- Melinda McKinney, a sophomore in Physics and Nathan Mariels, a sophomore in Electrical Engineering, will be working on an "Evaluation of Nickel-titanium Based, Shape-changing Alloys for Use in Robotics Design for Space Application." Under the guidance of mentor Dr. Tim Burns of the Physics and Engineering Department, Melinda and Nathan will evaluate the use of actuators made of nickel-titanium based, shape-changing alloys in light-weight robotic arms for use in space.
- Brian Africano, a freshman in Liberal Arts, will be working on the "Maui Space Surveillance Project" under the guidance of Dr. John Pye of the Physical Sciences Department. Brian will use several different telescopes to find, track, image, and catalog objects in space including satellites, Earth-crossing asteroids, and orbiting space debris.
Top of page.
Spring 1997 Undergraduate Traineeship Program
The Hawai'i Space Grant Consortium awarded undergraduate traineeships in the Spring of 1997 to students at the University of Hawai'i at Manoa. The awards provided laboratory training and practical experience
in any space-related field of science, engineering or math. Trainees
received a stipend of $750 per semester.
University of Hawai`i at Manoa:
- Keith Hamasaki, a senior in Physics, will study processes in particle physics and receive training in computer analysis and simulation. Under the guidance of mentor Dr. Fred Harris of the Department of Physics, High Energy Physics Group, Keith will study the decay of psi prime particles using data collected by the Beijing Electron Spectrometer (BES) experiment.
- April Gumayagay, a sophomore, will be working with mentor Dr. Luke Flynn of the Hawaii Institute of Geophysics and Planetology's Planetary Geosciences group for training in remote sensing. April will learn about the uses and mission operations of the Advanced Spaceborne Thermal and Reflectance Radiometer (ASTER) for studying active volcanic eruptions.
Top of page.
Spring 1997 Graduate Fellowship Program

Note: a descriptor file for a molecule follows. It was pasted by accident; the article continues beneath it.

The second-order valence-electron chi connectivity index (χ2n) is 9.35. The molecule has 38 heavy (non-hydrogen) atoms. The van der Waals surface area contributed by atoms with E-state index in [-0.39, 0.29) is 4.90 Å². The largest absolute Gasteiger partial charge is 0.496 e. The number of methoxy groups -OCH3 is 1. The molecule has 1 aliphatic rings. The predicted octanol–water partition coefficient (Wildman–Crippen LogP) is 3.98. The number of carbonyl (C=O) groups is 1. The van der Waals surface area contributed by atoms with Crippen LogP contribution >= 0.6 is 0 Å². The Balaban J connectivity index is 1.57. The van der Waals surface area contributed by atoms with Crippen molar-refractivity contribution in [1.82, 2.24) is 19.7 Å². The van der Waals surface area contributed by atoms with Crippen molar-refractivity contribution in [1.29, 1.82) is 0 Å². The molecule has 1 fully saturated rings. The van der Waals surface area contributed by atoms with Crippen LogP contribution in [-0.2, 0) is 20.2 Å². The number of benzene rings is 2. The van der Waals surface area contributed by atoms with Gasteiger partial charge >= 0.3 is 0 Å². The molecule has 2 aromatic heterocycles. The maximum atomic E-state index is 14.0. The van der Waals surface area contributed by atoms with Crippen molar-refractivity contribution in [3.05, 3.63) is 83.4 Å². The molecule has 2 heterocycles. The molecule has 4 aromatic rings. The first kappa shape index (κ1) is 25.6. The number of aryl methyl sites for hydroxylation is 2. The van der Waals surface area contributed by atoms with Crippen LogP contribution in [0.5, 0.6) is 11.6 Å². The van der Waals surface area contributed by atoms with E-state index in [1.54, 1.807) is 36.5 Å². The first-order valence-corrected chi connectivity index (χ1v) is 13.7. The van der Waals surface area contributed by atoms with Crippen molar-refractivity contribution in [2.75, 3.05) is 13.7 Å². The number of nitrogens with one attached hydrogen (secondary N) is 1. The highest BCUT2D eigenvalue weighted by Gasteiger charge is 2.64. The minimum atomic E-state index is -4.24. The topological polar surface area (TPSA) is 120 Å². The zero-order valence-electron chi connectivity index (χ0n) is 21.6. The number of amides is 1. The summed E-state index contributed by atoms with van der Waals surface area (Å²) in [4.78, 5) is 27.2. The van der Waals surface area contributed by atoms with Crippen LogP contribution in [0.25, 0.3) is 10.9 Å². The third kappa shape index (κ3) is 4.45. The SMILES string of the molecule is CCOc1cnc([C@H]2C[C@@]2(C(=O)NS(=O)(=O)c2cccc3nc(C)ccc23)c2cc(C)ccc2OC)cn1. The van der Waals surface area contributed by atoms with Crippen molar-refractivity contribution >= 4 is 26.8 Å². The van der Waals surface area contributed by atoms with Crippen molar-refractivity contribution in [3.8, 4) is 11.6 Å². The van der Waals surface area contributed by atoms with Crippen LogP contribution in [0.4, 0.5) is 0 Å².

The Hawai`i Space Grant Consortium awarded graduate fellowships to students at the University of Hawai'i, Manoa for 1996-97. The awards were given for space-related research and provided nine-month stipends and additional funds for travel and supplies to each recipient.
University of Hawai`i at Manoa:
- James Lee, Master's degree student
in Electrical Engineering, is researching "Actuator and Sensor Placement for Robust Control of Flexible Structures." James' theoretical H_ analyses will help determine the optimal methods for suppressing unwanted oscillations or vibrations of large flexible structures in space. His mentor is Dr. Vassilis Syrmos of the Department of Electrical Engineering.
- Michael Sawyer, PhD student in Physical Oceanography, is continuing his research on the interactions between atmospheric and oceanic dynamics. His research project, called "Forcing and Dynamics of the North Equatorial Front," is being conducted under mentor Dr. Pierre Flament of the Department of Oceanography. Michael's analyses of in situ measurements and remote sensing data, from SIR-C and ERS-1 scatterometer, will lead to a better understanding of the small-scale structure and dynamics of surface temperature fronts in the equatorial Pacific region.
Return to current Fellowships page.
Hawai`i Space Grant Consortium homepage